Terrible things are happening faster than we can keep up with them. Monsanto, widely regarded as a criminal enterprise, is expanding its monopoly over seeds and food production into Chile and Latin America. Monsanto has given up for now on monopolizing Europe's agriculture, but has brought the EU around to allowing it to market GMO food products.
Money speaks, which perhaps is the reason that Chile's former president, Michelle Bachelet, introduced the pro-Monsanto legislation that one of the legislative chambers has passed. There are mass demonstrations in Chile against the legislation that destroys Chile's sovereignty over its food production, but just as Monsanto can purchase the US government, it also can purchase the Chilean government. In our day and time, governments are just another commodity to be bought and sold by powerful corporations.
And then there is Fukushima. Media have led us to think that this nuclear crisis is over, but it appears that it is only just beginning. The risk of apocalypse is high. You can read here one assessment of the risks to all of us. Here is another. And here is another. And another. And here is yet another.
As soon as Egypt gets a democracy with an elected president, Washington has the military -- which is dependent on Washington for money and equipment -- to overthrow the democracy, just as Washington does in Honduras and elsewhere. The Egyptian government that democracy produced was Islamist. The Muslim Brotherhood is moderate, not radical, but the moderate Islamists showed lack of enthusiasm for supporting the Washington-Israeli policy of genocide for Palestine. Washington finds "freedom and democracy" unacceptable when it does not support Washington's foreign policy.
Since so much that is distressing awaits us, I propose a bit of respite and, in this column, take us back to happier times...
Growing Up In America -- Cars Make A Difference
It was 1955 when I came of driving age. What a glorious year on the automotive scene. The first V-8-engined Chevrolet appeared in the striking art work of the 1955 Bel Air hard-top coupe. Often two-toned, usually pastels, this car, stock from the dealer, had the acceleration to match the souped up flathead V-8 Ford engines that were ensconced in the hot rods of the day.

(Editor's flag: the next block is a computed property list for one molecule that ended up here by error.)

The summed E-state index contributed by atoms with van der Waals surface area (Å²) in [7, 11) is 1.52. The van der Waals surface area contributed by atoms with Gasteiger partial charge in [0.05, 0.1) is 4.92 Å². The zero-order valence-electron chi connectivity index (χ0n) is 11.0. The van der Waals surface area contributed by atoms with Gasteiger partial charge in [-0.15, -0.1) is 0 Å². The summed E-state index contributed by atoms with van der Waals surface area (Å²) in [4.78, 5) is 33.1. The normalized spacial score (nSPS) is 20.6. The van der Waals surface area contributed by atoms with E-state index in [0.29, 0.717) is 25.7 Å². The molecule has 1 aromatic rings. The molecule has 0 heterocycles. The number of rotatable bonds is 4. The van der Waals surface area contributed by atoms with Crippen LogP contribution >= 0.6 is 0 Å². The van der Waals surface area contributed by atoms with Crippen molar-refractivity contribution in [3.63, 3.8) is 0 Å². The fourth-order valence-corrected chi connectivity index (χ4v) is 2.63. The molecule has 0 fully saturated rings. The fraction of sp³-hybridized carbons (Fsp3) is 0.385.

The small block V-8 found its way into the Corvette, saving the Corvette from extinction.
Ford came out with its new overhead valve V-8, installed in the 1955 Thunderbird, still a show-stopper today. The Thunderbird existed as a two-seater for three years. The 1955 and 1956 Ford Fairlane hard-top coup looked like it was doing 60 sitting still.
The dramatic styling and energetic engines appeared everywhere in Detroit's lineup -- in the Mercury, the Pontiac, Oldsmobile, the Buick Century. So many two-tones, acceleration times cut in half. Life was good.
Not to be outdone, Chrysler produced the 1955 Chrysler 300 with a 300 horsepower Hemi engine. This car was the high-speed king, reaching 130 mph. In 1956, the 300 Hemi delivered 355 horsepower capable of 140 mph. By 1957 the 300 Hemi produced 390 horsepower, outrunning the Ferraris of the day.
Every style of every marque was distinctive. There was no mistaking one model for another. Driving on city streets and country highways was a feast for the eyes. Style and color were everywhere.
Even in those days driving occupied much of a person's time. To be among striking designs and color combinations that excited the imagination was good for the psyche. We were a different people.
Decades ago a rare piece of fiction in Road & Track resulted in a premonition of the brutal and indistinguishable appearance of today's SUVs and oversized pickup trucks.
It was the only piece of fiction, aside from a cartoon strip feature, that I recall ever appearing in R&T. The magazine is about road tests, car reports, and race results.